Here Orwell’s Big Brother inevitably comes to mind. But nothing will match what the nun described to us. When little boy asked, “Does God see you even when you're in the bathroom?” ~ “Of course,” the nun assured him. “There is nowhere you can hide.” This made me nervous about going to the bathroom because you had to pull down your panties, and it might seem like mooning god. (I'm not making this up.) Fortunately this particular phobia passed after several weeks, but those were quite uncomfortable several weeks when I was trying to figure out a way of least exposure, e.g. pulling my skirt down in a certain way.

That was long before my discovery, thanks to Michelangelo, that it was rather god who was mooning us. 

Michelangelo, Sistine Chapel: God Departing to Create Plants



~ Can smoking marijuana prevent Alzheimer’s disease? Yes, but there are some things that you need to know first: 1) Do not use marijuana when the brain is young; 2) Smoke only one puff of marijuana each day between the ages of thirty and sixty; 3) Use the kind of marijuana that was popular in the 1960’s, i.e. that has not been genetically altered to enhance the level one or two ingredients; 4) If the signs of dementia have already appeared, it is unlikely that smoking marijuana will be beneficial; doing so might only worsen the symptoms of the dementia.  An explanation for each of these points follows.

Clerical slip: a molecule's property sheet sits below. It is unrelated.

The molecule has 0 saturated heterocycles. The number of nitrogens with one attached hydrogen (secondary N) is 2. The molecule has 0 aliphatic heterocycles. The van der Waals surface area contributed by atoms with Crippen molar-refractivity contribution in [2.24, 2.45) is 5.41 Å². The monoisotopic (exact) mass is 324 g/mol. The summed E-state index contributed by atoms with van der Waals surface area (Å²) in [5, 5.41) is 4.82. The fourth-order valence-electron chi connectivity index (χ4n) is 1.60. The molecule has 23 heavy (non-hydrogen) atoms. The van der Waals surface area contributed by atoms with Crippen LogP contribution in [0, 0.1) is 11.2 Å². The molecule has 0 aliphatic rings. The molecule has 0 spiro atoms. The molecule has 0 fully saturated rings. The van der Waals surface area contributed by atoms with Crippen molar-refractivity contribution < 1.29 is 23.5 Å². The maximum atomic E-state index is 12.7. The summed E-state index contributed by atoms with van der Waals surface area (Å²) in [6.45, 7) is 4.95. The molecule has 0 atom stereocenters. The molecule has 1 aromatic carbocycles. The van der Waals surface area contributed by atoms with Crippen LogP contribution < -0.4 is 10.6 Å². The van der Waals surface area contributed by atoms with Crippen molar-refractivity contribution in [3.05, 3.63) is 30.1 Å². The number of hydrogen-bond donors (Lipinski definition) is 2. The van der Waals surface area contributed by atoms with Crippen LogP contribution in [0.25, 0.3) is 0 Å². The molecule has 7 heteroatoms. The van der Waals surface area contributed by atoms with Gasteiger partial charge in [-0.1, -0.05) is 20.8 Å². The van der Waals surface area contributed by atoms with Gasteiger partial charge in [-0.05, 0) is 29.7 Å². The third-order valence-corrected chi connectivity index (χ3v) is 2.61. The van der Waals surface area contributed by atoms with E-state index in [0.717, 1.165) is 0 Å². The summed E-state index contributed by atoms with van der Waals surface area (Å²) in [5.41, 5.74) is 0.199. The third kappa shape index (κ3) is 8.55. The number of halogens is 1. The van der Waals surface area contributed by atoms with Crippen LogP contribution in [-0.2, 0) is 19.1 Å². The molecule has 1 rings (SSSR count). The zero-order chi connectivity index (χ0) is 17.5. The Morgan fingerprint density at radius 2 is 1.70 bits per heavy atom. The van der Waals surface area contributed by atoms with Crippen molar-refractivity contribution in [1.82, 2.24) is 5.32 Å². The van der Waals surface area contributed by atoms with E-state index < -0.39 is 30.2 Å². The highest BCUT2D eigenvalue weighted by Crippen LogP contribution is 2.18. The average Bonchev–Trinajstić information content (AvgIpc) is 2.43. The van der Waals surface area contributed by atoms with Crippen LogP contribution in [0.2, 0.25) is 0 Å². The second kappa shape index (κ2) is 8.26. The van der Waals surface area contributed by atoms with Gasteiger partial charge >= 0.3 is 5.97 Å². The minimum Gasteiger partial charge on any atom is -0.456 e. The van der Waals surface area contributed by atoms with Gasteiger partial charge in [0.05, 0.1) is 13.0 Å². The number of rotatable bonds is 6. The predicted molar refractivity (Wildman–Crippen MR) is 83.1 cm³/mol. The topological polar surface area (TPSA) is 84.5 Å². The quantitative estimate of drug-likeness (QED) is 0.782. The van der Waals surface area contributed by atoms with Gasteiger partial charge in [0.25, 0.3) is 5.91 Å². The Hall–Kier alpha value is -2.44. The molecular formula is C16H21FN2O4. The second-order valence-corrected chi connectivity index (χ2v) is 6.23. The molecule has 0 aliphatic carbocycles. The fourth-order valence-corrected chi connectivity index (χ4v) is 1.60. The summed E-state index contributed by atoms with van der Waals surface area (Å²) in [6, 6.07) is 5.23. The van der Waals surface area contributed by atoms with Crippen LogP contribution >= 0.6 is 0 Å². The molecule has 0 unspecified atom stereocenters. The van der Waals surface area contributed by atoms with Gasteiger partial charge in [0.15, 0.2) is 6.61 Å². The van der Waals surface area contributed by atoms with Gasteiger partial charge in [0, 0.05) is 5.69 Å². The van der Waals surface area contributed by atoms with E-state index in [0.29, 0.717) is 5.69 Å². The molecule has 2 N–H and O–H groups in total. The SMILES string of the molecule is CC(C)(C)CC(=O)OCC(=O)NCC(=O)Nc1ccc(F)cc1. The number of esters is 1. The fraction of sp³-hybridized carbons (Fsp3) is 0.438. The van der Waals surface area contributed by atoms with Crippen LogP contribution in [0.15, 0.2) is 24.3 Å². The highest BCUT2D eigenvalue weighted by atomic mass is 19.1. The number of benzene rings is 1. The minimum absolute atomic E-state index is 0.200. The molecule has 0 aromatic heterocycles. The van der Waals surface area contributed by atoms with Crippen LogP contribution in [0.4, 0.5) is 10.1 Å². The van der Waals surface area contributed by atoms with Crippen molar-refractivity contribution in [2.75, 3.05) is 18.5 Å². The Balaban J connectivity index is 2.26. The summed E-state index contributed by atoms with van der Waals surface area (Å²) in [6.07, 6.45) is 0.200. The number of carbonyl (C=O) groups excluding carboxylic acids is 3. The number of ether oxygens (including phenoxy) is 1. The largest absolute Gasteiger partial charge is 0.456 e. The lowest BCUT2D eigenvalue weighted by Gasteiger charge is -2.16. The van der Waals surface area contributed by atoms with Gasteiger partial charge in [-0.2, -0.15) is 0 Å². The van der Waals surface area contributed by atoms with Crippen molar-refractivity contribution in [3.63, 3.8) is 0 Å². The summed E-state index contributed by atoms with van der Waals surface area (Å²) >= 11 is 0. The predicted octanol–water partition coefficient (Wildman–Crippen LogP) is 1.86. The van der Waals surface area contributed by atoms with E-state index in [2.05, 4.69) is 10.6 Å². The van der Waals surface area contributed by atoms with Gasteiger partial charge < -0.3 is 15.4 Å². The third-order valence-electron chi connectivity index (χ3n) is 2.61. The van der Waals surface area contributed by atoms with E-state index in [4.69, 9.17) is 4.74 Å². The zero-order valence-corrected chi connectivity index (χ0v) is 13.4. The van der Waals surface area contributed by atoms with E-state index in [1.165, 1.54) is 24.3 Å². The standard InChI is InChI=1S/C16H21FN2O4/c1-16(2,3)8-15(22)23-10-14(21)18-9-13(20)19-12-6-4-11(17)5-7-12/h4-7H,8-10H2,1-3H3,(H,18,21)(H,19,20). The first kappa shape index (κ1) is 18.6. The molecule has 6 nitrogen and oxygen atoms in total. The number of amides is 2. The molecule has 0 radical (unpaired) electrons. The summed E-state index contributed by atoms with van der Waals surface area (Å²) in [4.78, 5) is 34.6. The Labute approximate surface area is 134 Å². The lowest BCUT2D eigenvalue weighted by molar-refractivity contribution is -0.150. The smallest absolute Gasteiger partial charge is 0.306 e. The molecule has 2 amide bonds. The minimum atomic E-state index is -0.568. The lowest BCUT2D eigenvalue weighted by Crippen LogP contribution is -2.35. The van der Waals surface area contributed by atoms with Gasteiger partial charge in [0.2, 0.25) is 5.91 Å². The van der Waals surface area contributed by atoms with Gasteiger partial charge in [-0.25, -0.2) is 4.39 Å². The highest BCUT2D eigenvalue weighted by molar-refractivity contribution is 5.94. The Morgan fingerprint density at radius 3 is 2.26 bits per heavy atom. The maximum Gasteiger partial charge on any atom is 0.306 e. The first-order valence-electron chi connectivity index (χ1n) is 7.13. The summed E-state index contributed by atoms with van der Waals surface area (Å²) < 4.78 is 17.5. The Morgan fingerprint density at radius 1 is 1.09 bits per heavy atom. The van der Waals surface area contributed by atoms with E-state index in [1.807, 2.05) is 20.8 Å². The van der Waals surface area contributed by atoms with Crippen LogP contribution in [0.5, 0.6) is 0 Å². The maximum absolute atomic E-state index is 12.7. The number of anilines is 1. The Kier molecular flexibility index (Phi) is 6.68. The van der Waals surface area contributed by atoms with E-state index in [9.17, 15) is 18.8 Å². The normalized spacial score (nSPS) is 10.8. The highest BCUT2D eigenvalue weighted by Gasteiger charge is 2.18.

Research in my laboratory has demonstrated that stimulating the brain’s marijuana receptors offer protection by reducing brain inflammation and by restoring neurogenesis. Thus, later in life, marijuana might actually help your brain, rather than harm it.  It takes very little marijuana to produce benefits in the older brain. My lab coined the motto “a puff is enough” because it appears as though only a single puff each day is necessary to produce significant benefit.

Does the balance of THC and CBD matter? A recent study (J of Alzheimers Disease, vol 43, p 977, 2015) suggests that both compounds working together reduced brain inflammation far more effectively than either THC or CBD working alone. ~

Radiolarians, a drawing by Ernst Haeckel

ending on beauty: 

I was the shadow of the waxwing slain
By the false azure in the windowpane;
I was the smudge of ashen fluff—and I
Lived on, flew on, in the reflected sky.

~ Vladimir Nabokov, the opening of Pale Fire (1962)

Dublin, 1966; Evelyn Hofer